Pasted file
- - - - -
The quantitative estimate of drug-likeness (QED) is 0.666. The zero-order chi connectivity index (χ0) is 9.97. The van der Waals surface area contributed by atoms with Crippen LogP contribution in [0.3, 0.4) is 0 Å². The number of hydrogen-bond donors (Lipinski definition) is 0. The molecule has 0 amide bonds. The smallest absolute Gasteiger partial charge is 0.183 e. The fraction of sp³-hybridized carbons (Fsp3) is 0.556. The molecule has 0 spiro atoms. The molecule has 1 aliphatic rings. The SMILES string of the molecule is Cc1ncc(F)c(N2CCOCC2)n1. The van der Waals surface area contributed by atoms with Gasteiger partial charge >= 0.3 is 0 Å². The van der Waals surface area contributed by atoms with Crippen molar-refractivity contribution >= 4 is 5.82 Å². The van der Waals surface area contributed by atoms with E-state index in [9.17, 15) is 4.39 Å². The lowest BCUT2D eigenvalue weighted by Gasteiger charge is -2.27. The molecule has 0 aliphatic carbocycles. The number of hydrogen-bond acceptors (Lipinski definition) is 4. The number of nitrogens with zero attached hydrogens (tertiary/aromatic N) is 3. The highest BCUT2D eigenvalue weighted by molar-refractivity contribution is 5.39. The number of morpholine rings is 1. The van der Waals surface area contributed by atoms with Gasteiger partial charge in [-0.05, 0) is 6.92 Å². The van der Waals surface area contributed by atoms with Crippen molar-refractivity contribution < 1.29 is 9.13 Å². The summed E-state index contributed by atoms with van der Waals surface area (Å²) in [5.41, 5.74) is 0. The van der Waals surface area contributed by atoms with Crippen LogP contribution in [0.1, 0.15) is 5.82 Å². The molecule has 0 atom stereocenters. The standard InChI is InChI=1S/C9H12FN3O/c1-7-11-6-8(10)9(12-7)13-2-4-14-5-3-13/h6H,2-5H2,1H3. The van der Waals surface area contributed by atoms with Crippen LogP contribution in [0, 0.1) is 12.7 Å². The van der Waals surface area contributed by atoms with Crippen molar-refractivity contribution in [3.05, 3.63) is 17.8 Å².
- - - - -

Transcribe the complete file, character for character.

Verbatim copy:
The quantitative estimate of drug-likeness (QED) is 0.666. The zero-order chi connectivity index (χ0) is 9.97. The van der Waals surface area contributed by atoms with Crippen LogP contribution in [0.3, 0.4) is 0 Å². The number of hydrogen-bond donors (Lipinski definition) is 0. The molecule has 0 amide bonds. The smallest absolute Gasteiger partial charge is 0.183 e. The fraction of sp³-hybridized carbons (Fsp3) is 0.556. The molecule has 0 spiro atoms. The molecule has 1 aliphatic rings. The SMILES string of the molecule is Cc1ncc(F)c(N2CCOCC2)n1. The van der Waals surface area contributed by atoms with Gasteiger partial charge >= 0.3 is 0 Å². The van der Waals surface area contributed by atoms with Crippen molar-refractivity contribution >= 4 is 5.82 Å². The van der Waals surface area contributed by atoms with E-state index in [9.17, 15) is 4.39 Å². The lowest BCUT2D eigenvalue weighted by Gasteiger charge is -2.27. The molecule has 0 aliphatic carbocycles. The number of hydrogen-bond acceptors (Lipinski definition) is 4. The number of nitrogens with zero attached hydrogens (tertiary/aromatic N) is 3. The highest BCUT2D eigenvalue weighted by molar-refractivity contribution is 5.39. The number of morpholine rings is 1. The van der Waals surface area contributed by atoms with Gasteiger partial charge in [-0.05, 0) is 6.92 Å². The van der Waals surface area contributed by atoms with Crippen molar-refractivity contribution < 1.29 is 9.13 Å². The summed E-state index contributed by atoms with van der Waals surface area (Å²) in [5.41, 5.74) is 0. The van der Waals surface area contributed by atoms with Crippen LogP contribution in [0.1, 0.15) is 5.82 Å². The molecule has 0 atom stereocenters. The standard InChI is InChI=1S/C9H12FN3O/c1-7-11-6-8(10)9(12-7)13-2-4-14-5-3-13/h6H,2-5H2,1H3. The van der Waals surface area contributed by atoms with Crippen LogP contribution in [0, 0.1) is 12.7 Å². The van der Waals surface area contributed by atoms with Crippen molar-refractivity contribution in [3.05, 3.63) is 17.8 Å².